Sunday, January 15, 2012

Fright Night on Channel 9

Back in the late 1970's our cable system simply carried two stations from the USVI. Then by 1978, a real breakthrough occurred. We suddenly had three superstations from the US mainland in our system. They were WTBS, WGN and WOR. These were basically small independent stations that sent their signal via satellite to cable systems everywhere. These channels really changed the way we viewed cable tv and offered a great alternative to local tv.

Even though WTBS carried the best programming. I always had a soft spot for WOR from New York. WOR was the lowest rated tv station in the Big Apple, offering a fare of reruns, Benny Hill, NY Mets games and old movies. And old movies was the reason I loved this station. For the first time I was able to enjoy all the old RKO classics which were the bread and butter of the station. (Channel 9 was owned by RKO General, so they owned these wonderful movies.)

But of all their movie shows, the most amazing, unpredictable and thrilling was something they would show at midnight on Saturdays (1am our time). It was called "Fright Night". It hard to describe the truly eclectic and downright bizarre movies WOR would show at that time. Being at that late hour, the combination of weird movies and sleepiness one felt made for a completely surreal experience. One in which reality, tiredness and maybe an alcohol buzz would meet in a truly awesome manner.

So I was thrilled to buy the book "Fright Night on Channel 9" by James Arena. This books describes the behind the scenes dealings that resulted in this wonderful tv experience. It explains how the channel, in its aim to get the most inexpensive movie packages possible, ended up with a combination of horror movies that included Euro horrors, movies from the Philippines, sexy independent movies and much more.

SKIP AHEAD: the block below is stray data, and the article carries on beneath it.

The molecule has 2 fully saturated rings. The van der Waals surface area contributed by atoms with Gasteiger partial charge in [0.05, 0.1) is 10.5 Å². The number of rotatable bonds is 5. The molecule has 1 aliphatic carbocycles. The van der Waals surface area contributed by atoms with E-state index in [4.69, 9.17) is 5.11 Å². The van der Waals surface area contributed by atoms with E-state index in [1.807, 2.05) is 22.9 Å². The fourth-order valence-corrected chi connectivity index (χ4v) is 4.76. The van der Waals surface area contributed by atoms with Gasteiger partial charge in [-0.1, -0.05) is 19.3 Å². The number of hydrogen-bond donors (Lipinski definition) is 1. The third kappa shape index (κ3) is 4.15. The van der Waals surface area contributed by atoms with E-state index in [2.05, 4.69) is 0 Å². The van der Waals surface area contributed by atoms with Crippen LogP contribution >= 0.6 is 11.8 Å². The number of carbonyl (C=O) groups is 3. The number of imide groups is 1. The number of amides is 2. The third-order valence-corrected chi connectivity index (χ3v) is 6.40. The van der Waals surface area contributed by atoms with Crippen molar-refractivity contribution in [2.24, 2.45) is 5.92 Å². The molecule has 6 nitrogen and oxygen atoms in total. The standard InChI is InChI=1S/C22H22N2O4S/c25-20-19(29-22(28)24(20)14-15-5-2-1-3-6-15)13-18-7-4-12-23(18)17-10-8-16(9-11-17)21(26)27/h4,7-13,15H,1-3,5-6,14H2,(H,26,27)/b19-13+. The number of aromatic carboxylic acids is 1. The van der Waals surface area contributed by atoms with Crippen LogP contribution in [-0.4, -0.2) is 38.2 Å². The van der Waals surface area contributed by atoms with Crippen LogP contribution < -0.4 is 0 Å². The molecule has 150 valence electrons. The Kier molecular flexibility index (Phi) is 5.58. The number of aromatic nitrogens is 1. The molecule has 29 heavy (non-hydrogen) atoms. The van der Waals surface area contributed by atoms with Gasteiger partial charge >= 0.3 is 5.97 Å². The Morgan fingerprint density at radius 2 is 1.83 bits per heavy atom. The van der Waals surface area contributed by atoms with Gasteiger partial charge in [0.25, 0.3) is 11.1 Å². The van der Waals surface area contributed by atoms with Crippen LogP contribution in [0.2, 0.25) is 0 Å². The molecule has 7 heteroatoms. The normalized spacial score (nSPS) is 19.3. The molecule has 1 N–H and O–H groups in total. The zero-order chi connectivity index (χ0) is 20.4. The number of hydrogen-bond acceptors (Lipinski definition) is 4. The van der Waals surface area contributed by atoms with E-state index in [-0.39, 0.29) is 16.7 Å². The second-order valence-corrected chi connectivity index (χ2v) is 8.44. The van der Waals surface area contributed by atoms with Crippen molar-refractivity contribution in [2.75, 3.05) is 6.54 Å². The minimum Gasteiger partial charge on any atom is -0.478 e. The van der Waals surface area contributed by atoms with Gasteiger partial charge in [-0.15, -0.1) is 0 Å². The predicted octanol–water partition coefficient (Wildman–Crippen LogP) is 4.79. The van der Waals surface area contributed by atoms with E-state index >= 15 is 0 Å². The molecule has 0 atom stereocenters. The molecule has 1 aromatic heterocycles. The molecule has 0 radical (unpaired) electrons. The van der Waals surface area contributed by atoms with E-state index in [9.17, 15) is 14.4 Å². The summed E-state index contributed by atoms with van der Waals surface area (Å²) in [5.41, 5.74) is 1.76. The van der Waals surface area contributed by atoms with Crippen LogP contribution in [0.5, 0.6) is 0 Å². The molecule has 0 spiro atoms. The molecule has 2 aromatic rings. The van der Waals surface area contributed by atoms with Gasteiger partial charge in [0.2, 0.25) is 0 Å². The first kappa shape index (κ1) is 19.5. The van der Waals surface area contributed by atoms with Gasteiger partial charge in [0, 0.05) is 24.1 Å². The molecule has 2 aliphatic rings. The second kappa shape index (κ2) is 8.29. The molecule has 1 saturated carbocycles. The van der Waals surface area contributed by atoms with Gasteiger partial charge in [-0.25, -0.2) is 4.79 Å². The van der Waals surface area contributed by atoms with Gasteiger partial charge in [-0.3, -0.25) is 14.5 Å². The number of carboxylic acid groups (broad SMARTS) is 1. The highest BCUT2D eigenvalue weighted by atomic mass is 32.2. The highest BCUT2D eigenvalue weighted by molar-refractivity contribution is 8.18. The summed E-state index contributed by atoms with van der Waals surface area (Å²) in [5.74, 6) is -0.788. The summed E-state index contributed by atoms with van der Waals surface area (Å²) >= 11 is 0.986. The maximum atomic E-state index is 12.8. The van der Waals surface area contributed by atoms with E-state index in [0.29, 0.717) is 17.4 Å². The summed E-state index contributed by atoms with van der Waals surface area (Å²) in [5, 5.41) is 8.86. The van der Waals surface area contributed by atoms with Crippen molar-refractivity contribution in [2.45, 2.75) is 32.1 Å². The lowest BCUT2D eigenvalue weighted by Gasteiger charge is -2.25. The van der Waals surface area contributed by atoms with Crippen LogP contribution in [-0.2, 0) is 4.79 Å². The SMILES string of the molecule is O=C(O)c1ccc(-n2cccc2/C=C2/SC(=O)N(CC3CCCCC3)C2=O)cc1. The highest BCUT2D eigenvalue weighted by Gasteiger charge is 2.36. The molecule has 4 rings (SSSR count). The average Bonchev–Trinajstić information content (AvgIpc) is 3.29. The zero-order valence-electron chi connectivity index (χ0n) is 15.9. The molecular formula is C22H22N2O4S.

The book also describes in detail every movie shown on 'Fright Night" from 1973 until 1987.Something that made me search for some of these movies on DVD or on Netflix streaming.Of course, it is impossible to truly replicate the experience of seeing these movies on WOR, but it was a nostalgic thing to do, nevertheless.

Of course, all things must come to an end, and when WOR was sold to Universal, they changed the station from a small, quirky one to your average, generic station full of talk shows and infomercials. At that moment WOR also stopped being a superstation.
WOR became respectable, I guess.

But it's really special to have this book that takes one to a time when small tv stations were unique, when they were not looking for respectability and just wanted to entertain. A time when turning on the tv at midnight could result in a truly weird, fun time.

I cannot recommend this book enough.

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